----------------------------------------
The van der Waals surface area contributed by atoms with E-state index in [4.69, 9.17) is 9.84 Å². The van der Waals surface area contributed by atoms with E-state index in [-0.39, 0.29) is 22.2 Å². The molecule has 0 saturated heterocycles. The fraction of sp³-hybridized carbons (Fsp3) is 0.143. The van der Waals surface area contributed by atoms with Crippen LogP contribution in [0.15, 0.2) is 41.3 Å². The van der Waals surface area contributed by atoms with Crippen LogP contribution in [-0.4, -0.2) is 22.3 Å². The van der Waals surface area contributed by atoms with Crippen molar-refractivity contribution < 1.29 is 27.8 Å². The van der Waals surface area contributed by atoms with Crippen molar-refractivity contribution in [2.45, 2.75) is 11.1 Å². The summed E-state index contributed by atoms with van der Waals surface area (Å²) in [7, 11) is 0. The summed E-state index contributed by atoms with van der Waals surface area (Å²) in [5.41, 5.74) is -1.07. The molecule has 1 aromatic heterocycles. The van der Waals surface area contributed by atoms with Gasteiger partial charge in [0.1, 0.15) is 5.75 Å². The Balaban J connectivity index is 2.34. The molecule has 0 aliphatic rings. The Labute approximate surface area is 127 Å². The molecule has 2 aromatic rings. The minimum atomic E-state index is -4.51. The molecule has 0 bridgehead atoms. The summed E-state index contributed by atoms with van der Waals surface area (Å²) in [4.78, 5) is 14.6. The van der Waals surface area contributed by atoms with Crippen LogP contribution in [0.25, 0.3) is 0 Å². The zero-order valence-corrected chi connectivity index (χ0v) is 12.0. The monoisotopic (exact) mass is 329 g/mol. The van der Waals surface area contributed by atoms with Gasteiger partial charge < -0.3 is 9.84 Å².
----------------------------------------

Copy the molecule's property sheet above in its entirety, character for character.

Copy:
The van der Waals surface area contributed by atoms with E-state index in [4.69, 9.17) is 9.84 Å². The van der Waals surface area contributed by atoms with E-state index in [-0.39, 0.29) is 22.2 Å². The molecule has 0 saturated heterocycles. The fraction of sp³-hybridized carbons (Fsp3) is 0.143. The van der Waals surface area contributed by atoms with Crippen LogP contribution in [0.15, 0.2) is 41.3 Å². The van der Waals surface area contributed by atoms with Crippen LogP contribution in [-0.4, -0.2) is 22.3 Å². The van der Waals surface area contributed by atoms with Crippen molar-refractivity contribution < 1.29 is 27.8 Å². The van der Waals surface area contributed by atoms with Crippen molar-refractivity contribution in [2.45, 2.75) is 11.1 Å². The summed E-state index contributed by atoms with van der Waals surface area (Å²) in [7, 11) is 0. The summed E-state index contributed by atoms with van der Waals surface area (Å²) in [5.41, 5.74) is -1.07. The molecule has 1 aromatic heterocycles. The van der Waals surface area contributed by atoms with Gasteiger partial charge in [0.1, 0.15) is 5.75 Å². The Balaban J connectivity index is 2.34. The molecule has 0 aliphatic rings. The Labute approximate surface area is 127 Å². The molecule has 2 aromatic rings. The minimum atomic E-state index is -4.51. The molecule has 0 bridgehead atoms. The summed E-state index contributed by atoms with van der Waals surface area (Å²) in [4.78, 5) is 14.6. The van der Waals surface area contributed by atoms with Crippen LogP contribution in [0.25, 0.3) is 0 Å². The zero-order valence-corrected chi connectivity index (χ0v) is 12.0. The monoisotopic (exact) mass is 329 g/mol. The van der Waals surface area contributed by atoms with Gasteiger partial charge < -0.3 is 9.84 Å².